Worse is its treatment of accused political dissidents who risk having their entire families sentenced to a lifetime of slave labor without trial or recourse. Through a policy known as Three Generations of Punishment the government even detains children born in prison camps as retribution for the alleged crimes of an ancestor.

60 Minutes Interviews an Escapee Born in a North Korean Prison

In testimony before the United Nations last week, another escapee from a different North Korean gulag described his experience this way:

My parents didn’t last even a year. They died from hunger. There were so many ways to die in Yodok. People could have their limbs chopped off while cutting wood, they could die from parasites, or from hunger; there was so much death that the streets would be lined with dead bodies.”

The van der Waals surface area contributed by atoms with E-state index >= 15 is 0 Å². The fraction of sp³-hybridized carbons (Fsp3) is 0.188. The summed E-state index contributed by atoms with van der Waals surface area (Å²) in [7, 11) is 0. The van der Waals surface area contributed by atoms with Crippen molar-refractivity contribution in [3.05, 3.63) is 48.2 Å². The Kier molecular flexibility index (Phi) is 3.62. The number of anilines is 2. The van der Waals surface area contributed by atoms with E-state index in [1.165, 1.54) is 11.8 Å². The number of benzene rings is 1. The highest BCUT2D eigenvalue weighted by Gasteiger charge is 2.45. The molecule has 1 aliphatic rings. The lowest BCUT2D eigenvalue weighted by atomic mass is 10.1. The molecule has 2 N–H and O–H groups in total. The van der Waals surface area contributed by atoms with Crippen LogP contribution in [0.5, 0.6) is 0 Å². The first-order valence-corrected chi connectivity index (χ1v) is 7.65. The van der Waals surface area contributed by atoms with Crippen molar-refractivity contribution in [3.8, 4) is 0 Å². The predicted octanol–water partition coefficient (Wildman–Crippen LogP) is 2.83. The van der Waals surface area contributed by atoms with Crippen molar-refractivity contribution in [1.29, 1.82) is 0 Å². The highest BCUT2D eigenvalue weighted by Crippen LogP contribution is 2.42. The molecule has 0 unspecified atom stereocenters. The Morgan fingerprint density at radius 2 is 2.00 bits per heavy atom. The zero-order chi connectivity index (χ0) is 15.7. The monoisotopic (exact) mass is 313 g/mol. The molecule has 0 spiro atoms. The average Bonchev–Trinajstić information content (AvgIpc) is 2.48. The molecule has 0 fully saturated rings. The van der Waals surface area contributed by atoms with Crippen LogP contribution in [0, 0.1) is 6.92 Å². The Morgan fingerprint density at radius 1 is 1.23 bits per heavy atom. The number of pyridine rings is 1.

So how do travelers justify going to such a place? Some, unfortunately, go without question. Others, like Wandering Earl, take a more thoughtful approach.

Before heading off to Pyongyang, Earl wrote a detailed post explaining why he doesn’t let human rights concerns affect his travel decisions. When I asked him specifically about North Korea, he provided links to a handful of articles supporting tourism to the DPRK.

You can read those articles here and here.

Let’s critique their arguments.

It’s all about the Benjamins

Tad Farrell, the founder of NKNews, tells us that we shouldn’t worry about traveling to North Korea because our individual impact is trivial.